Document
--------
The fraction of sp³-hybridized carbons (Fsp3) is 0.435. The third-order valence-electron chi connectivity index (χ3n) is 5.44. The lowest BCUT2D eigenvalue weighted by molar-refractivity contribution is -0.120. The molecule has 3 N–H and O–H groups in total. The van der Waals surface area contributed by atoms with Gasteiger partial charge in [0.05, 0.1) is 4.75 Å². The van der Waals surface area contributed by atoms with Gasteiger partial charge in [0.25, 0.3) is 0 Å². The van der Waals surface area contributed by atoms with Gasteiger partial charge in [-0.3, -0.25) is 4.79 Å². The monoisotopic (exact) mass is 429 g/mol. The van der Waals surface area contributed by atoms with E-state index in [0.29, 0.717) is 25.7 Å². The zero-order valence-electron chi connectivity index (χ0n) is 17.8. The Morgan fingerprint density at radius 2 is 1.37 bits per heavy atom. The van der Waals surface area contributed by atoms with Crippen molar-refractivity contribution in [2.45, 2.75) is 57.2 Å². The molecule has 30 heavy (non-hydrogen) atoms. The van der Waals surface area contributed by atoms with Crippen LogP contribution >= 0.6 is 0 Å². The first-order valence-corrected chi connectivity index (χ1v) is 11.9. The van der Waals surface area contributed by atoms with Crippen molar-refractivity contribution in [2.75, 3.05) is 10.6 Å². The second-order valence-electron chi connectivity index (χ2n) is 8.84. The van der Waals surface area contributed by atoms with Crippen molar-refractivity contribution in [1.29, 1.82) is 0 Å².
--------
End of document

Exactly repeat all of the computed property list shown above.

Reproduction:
The fraction of sp³-hybridized carbons (Fsp3) is 0.435. The third-order valence-electron chi connectivity index (χ3n) is 5.44. The lowest BCUT2D eigenvalue weighted by molar-refractivity contribution is -0.120. The molecule has 3 N–H and O–H groups in total. The van der Waals surface area contributed by atoms with Gasteiger partial charge in [0.05, 0.1) is 4.75 Å². The van der Waals surface area contributed by atoms with Gasteiger partial charge in [0.25, 0.3) is 0 Å². The van der Waals surface area contributed by atoms with Gasteiger partial charge in [-0.3, -0.25) is 4.79 Å². The monoisotopic (exact) mass is 429 g/mol. The van der Waals surface area contributed by atoms with E-state index in [0.29, 0.717) is 25.7 Å². The zero-order valence-electron chi connectivity index (χ0n) is 17.8. The Morgan fingerprint density at radius 2 is 1.37 bits per heavy atom. The van der Waals surface area contributed by atoms with Crippen molar-refractivity contribution in [2.45, 2.75) is 57.2 Å². The molecule has 30 heavy (non-hydrogen) atoms. The van der Waals surface area contributed by atoms with Crippen LogP contribution >= 0.6 is 0 Å². The first-order valence-corrected chi connectivity index (χ1v) is 11.9. The van der Waals surface area contributed by atoms with Crippen molar-refractivity contribution in [2.75, 3.05) is 10.6 Å². The second-order valence-electron chi connectivity index (χ2n) is 8.84. The van der Waals surface area contributed by atoms with Crippen molar-refractivity contribution in [1.29, 1.82) is 0 Å².